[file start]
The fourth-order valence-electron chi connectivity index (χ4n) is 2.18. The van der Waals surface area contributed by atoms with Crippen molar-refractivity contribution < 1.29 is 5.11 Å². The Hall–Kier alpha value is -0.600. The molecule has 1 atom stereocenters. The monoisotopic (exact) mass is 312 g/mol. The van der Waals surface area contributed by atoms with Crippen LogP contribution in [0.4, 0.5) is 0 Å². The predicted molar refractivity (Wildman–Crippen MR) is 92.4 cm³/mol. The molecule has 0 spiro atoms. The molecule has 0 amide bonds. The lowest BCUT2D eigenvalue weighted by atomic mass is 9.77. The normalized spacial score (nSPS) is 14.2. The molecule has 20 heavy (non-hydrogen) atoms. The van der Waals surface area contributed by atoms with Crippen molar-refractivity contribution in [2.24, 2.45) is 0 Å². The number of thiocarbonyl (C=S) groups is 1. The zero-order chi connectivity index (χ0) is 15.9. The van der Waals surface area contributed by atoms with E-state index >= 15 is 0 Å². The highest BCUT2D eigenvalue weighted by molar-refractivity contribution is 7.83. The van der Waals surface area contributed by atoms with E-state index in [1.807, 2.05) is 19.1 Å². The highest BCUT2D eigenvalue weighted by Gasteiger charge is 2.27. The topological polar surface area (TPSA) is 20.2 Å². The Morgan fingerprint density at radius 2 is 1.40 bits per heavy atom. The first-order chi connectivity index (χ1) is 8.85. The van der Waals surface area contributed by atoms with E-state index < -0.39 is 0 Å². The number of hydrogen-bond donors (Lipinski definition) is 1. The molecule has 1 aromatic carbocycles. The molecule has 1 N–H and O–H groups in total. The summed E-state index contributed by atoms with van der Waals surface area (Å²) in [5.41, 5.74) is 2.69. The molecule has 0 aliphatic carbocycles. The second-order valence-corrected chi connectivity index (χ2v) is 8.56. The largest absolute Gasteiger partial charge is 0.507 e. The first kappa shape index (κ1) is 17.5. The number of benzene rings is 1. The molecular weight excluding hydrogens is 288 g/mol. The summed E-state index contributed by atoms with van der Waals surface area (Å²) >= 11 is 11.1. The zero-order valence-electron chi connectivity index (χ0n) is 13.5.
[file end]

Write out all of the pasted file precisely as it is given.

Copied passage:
The fourth-order valence-electron chi connectivity index (χ4n) is 2.18. The van der Waals surface area contributed by atoms with Crippen molar-refractivity contribution < 1.29 is 5.11 Å². The Hall–Kier alpha value is -0.600. The molecule has 1 atom stereocenters. The monoisotopic (exact) mass is 312 g/mol. The van der Waals surface area contributed by atoms with Crippen LogP contribution in [0.4, 0.5) is 0 Å². The predicted molar refractivity (Wildman–Crippen MR) is 92.4 cm³/mol. The molecule has 0 spiro atoms. The molecule has 0 amide bonds. The lowest BCUT2D eigenvalue weighted by atomic mass is 9.77. The normalized spacial score (nSPS) is 14.2. The molecule has 20 heavy (non-hydrogen) atoms. The van der Waals surface area contributed by atoms with Crippen molar-refractivity contribution in [2.24, 2.45) is 0 Å². The number of thiocarbonyl (C=S) groups is 1. The zero-order chi connectivity index (χ0) is 15.9. The van der Waals surface area contributed by atoms with E-state index >= 15 is 0 Å². The highest BCUT2D eigenvalue weighted by molar-refractivity contribution is 7.83. The van der Waals surface area contributed by atoms with E-state index in [1.807, 2.05) is 19.1 Å². The highest BCUT2D eigenvalue weighted by Gasteiger charge is 2.27. The topological polar surface area (TPSA) is 20.2 Å². The Morgan fingerprint density at radius 2 is 1.40 bits per heavy atom. The first-order chi connectivity index (χ1) is 8.85. The van der Waals surface area contributed by atoms with E-state index < -0.39 is 0 Å². The number of hydrogen-bond donors (Lipinski definition) is 1. The molecule has 1 aromatic carbocycles. The molecule has 1 N–H and O–H groups in total. The summed E-state index contributed by atoms with van der Waals surface area (Å²) in [5.41, 5.74) is 2.69. The molecule has 0 aliphatic carbocycles. The second-order valence-corrected chi connectivity index (χ2v) is 8.56. The largest absolute Gasteiger partial charge is 0.507 e. The first kappa shape index (κ1) is 17.5. The number of benzene rings is 1. The molecular weight excluding hydrogens is 288 g/mol. The summed E-state index contributed by atoms with van der Waals surface area (Å²) >= 11 is 11.1. The zero-order valence-electron chi connectivity index (χ0n) is 13.5.